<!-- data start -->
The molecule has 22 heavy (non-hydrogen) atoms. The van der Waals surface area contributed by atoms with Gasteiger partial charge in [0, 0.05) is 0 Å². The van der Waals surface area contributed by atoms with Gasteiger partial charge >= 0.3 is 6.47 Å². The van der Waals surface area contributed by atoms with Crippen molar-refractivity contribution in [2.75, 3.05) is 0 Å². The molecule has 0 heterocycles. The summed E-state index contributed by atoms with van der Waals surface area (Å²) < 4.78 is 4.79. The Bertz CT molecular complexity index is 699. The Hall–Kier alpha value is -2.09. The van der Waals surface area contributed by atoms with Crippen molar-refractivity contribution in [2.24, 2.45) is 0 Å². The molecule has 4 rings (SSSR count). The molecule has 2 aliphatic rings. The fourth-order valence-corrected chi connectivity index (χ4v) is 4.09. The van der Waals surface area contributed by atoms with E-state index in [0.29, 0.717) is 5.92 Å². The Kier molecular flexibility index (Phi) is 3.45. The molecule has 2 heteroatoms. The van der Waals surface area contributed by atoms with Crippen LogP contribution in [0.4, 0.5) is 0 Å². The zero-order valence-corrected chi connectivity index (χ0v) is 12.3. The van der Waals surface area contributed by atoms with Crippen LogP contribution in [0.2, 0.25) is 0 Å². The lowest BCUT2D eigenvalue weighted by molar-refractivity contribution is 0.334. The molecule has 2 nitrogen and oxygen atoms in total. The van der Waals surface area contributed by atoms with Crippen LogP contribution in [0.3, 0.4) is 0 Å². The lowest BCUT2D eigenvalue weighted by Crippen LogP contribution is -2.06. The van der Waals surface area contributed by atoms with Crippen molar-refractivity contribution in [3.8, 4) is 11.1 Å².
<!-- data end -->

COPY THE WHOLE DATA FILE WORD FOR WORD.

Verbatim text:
The molecule has 22 heavy (non-hydrogen) atoms. The van der Waals surface area contributed by atoms with Gasteiger partial charge in [0, 0.05) is 0 Å². The van der Waals surface area contributed by atoms with Gasteiger partial charge >= 0.3 is 6.47 Å². The van der Waals surface area contributed by atoms with Crippen molar-refractivity contribution in [2.75, 3.05) is 0 Å². The molecule has 0 heterocycles. The summed E-state index contributed by atoms with van der Waals surface area (Å²) < 4.78 is 4.79. The Bertz CT molecular complexity index is 699. The Hall–Kier alpha value is -2.09. The van der Waals surface area contributed by atoms with Crippen molar-refractivity contribution in [2.24, 2.45) is 0 Å². The molecule has 4 rings (SSSR count). The molecule has 2 aliphatic rings. The fourth-order valence-corrected chi connectivity index (χ4v) is 4.09. The van der Waals surface area contributed by atoms with E-state index in [0.29, 0.717) is 5.92 Å². The Kier molecular flexibility index (Phi) is 3.45. The molecule has 2 heteroatoms. The van der Waals surface area contributed by atoms with Crippen LogP contribution in [0.4, 0.5) is 0 Å². The zero-order valence-corrected chi connectivity index (χ0v) is 12.3. The van der Waals surface area contributed by atoms with Crippen LogP contribution in [0.2, 0.25) is 0 Å². The lowest BCUT2D eigenvalue weighted by molar-refractivity contribution is 0.334. The molecule has 2 nitrogen and oxygen atoms in total. The van der Waals surface area contributed by atoms with Crippen LogP contribution in [0.3, 0.4) is 0 Å². The lowest BCUT2D eigenvalue weighted by Crippen LogP contribution is -2.06. The van der Waals surface area contributed by atoms with Crippen molar-refractivity contribution in [3.8, 4) is 11.1 Å².